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Freedom of assembly is one of the more impactful yet underutilized freedoms in the First Amendment. Peaceably assembling and protesting with like-minded individuals can hugely influence politicians and policies while simultaneously creating community and fellowship between attendees. It's understandable why more people don't turn out. We're all busy people with busy schedules, and flying out to D.C. for the weekend seems like a daunting task to many. Thankfully, you don't have to go out all the way to D.C. to make a difference. Gather some like-minded people in your town and bring awareness to issues that impact your community. Big change starts locally, and exercising your freedom to assemble can be the catalyst to lasting impact.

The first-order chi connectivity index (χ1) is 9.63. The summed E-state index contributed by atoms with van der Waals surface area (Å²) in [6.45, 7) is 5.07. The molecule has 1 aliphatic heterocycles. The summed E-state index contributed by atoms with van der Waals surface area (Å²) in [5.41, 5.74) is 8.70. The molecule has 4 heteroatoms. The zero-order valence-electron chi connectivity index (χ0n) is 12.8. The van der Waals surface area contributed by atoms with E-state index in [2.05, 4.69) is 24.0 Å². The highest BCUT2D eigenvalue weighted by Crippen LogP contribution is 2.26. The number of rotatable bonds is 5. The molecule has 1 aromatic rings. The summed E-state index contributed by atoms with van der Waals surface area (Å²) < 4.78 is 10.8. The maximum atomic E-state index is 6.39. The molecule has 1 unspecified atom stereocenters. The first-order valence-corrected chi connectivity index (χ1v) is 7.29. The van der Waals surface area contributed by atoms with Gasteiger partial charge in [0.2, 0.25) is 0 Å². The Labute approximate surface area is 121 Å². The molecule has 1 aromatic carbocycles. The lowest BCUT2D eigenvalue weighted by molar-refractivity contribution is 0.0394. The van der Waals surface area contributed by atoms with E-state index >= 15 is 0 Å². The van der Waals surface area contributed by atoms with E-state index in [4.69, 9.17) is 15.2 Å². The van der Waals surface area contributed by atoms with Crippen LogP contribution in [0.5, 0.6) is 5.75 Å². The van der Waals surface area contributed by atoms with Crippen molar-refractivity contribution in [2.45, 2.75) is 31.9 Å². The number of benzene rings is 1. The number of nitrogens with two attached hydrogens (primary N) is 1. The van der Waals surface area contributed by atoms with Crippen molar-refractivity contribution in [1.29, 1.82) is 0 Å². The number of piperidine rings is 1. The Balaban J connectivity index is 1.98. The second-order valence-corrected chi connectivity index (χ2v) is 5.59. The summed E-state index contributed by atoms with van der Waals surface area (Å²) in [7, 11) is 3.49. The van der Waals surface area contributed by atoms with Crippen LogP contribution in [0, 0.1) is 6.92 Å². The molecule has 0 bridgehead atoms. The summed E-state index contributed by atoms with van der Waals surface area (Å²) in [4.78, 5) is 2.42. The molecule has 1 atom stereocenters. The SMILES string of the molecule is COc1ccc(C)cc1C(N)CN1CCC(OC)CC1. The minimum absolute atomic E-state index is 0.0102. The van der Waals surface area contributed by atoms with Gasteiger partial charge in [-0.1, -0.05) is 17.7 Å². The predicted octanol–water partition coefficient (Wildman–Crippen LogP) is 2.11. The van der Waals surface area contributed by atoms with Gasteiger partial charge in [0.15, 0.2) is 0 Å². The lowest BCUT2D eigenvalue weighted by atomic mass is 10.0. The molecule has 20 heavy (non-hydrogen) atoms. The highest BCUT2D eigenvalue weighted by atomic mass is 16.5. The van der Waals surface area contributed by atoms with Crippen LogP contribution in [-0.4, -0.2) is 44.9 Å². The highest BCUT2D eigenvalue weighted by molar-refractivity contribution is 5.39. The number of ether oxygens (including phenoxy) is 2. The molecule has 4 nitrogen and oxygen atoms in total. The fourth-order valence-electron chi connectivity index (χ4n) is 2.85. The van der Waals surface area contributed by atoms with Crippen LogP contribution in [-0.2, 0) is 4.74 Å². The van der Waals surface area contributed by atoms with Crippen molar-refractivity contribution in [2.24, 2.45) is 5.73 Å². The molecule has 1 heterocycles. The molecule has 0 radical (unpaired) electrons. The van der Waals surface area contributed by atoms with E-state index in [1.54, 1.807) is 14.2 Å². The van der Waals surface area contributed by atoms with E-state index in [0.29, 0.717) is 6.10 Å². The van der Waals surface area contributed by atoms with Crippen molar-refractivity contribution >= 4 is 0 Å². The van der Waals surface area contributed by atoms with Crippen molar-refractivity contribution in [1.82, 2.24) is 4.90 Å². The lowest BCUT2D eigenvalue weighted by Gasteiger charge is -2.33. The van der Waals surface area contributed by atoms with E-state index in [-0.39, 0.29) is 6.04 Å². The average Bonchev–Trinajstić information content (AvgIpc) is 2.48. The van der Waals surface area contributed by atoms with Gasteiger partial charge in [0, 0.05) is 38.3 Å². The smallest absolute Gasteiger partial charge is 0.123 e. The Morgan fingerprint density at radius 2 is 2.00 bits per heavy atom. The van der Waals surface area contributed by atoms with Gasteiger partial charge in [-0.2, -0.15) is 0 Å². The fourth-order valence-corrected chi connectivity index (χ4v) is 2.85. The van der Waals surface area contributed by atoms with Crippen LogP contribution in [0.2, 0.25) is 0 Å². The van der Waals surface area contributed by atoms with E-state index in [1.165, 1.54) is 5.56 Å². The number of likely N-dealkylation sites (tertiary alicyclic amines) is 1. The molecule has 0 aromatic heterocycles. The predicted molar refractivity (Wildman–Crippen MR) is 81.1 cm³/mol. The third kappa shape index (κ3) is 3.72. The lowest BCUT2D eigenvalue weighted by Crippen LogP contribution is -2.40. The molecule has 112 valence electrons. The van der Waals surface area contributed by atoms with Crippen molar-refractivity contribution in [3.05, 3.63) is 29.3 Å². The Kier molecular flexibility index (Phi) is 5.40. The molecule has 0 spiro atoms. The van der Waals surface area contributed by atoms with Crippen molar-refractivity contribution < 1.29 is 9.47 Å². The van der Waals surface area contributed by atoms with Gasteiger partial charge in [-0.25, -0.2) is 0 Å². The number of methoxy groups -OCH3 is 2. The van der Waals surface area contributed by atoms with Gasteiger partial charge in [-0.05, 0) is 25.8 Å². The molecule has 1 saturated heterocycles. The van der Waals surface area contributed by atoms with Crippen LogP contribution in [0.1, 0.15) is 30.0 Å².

If you've been a long-time listener of Glenn, then you will have heard a few of his calls to action where he asks his audience to contact their representatives about a particular piece of policy. There is a good reason Glenn keeps on doing those: they work. Whether it's your local mayor or your senator, a call and an email go a long way. If you really want to make a change, convince your friends and family to reach out as well.